Likud

  • likud

    הליכוד
    chairpersonbenjamin netanyahu
    foundermenachem begin
    founded1973 (alliance)
    1988 (unified party)
    merger ofgahal (herut and liberal party), free centre, national list and movement for greater israel
    headquartersmetzudat ze'ev
    38 king george street
    tel aviv, israel
    youth winglikud youth
    lgbt winglikud pride
    membership (2012)125,000
    ideologynational liberalism[1][2][3][4]
    economic liberalism[5]
    zionism[6]
    liberal conservatism[7]
    national conservatism[6][8][9]
    right-wing populism[10]
    historical:
    revisionist zionism[11][12]
    political positioncentre-right[4][13] to
    right-wing[14][15][16][17]
    european affiliationeuropean conservatives and reformists party (regional partner)[18]
    international affiliationinternational democrat union
    colours     blue
    anthem
    "ג'ינגל הליכוד"[19]
    "the likud jingle"
    www.likud.org.il
    • politics of israel
    • political parties
    • elections

    likud (hebrew: הַלִּיכּוּד, translit. halikud, lit., the consolidation), officially the likud – national liberal movement, is a centre-right to right-wing political party[20][13] in israel. a secular party,[21] it was founded in 1973 by menachem begin and ariel sharon in an alliance with several right-wing parties. likud's landslide victory in the 1977 elections was a major turning point in the country's political history, marking the first time the left had lost power. in addition, it was the first time in israel that a right-wing party won the plurality of the votes.[22] however, after ruling the country for most of the 1980s, the party lost the knesset election in 1992. nevertheless, likud's candidate benjamin netanyahu did win the vote for prime minister in 1996 and was given the task of forming a government after the 1996 elections. netanyahu's government fell apart after a vote of no confidence, which led to elections being called in 1999 and likud losing power to the one israel coalition led by ehud barak.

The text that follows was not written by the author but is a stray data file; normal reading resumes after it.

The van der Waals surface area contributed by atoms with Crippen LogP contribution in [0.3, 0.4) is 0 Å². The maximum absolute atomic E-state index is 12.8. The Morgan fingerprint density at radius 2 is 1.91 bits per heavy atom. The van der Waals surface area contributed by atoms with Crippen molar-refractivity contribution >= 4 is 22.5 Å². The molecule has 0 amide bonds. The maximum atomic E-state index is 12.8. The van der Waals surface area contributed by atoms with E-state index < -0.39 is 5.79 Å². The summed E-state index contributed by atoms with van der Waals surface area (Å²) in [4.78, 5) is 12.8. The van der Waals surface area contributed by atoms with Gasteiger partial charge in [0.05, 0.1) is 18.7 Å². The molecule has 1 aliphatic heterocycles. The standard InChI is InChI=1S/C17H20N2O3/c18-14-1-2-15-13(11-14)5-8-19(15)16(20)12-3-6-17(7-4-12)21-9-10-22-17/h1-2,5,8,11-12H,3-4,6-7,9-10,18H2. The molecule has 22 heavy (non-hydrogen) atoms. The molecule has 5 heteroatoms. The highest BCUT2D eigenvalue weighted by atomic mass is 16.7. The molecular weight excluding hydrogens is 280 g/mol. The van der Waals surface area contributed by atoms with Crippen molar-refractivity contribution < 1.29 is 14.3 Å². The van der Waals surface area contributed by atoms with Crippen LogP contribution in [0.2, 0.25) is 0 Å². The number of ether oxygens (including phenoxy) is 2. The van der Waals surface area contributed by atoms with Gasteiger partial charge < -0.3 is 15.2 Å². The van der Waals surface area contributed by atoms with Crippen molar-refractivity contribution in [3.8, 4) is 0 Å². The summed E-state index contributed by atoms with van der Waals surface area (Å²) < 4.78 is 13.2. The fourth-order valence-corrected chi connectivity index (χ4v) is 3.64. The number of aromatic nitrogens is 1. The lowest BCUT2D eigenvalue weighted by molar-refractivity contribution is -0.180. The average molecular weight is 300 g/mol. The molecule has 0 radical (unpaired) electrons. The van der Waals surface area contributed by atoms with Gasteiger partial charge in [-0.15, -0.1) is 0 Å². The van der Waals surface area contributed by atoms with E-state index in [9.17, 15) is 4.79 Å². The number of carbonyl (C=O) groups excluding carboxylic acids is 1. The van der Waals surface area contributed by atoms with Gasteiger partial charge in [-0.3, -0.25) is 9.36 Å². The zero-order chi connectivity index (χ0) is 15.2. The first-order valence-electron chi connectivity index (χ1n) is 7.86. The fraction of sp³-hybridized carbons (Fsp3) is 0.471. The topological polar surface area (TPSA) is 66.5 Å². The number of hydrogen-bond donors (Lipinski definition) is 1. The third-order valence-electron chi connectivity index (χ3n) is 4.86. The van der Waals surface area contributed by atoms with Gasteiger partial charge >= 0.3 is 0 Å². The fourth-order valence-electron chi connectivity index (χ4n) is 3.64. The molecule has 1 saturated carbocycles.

in 2001, likud's ariel sharon, who replaced netanyahu following the 1999 election, defeated barak in an election called by the prime minister following his resignation. after the party recorded a convincing win in the 2003 elections, likud saw a major split in 2005 when sharon left to form the kadima party. this resulted in likud slumping to fourth place in the 2006 elections and losing 28 seats in the knesset. following the 2009 elections, likud was able to gain 15 seats, and, with netanyahu back in control of the party, formed a coalition with fellow right-wing parties yisrael beiteinu and shas to take control of the government from kadima, which earned a plurality, but not a majority. netanyahu has been prime minister since and likud had been the leading vote-getter in each election until april 2019, when likud tied with blue and white[23] and september 2019, when blue and white won one more seat than the likud.[24]

    a member of the party is called a likudnik (hebrew: לִכּוּדְנִיק).[25]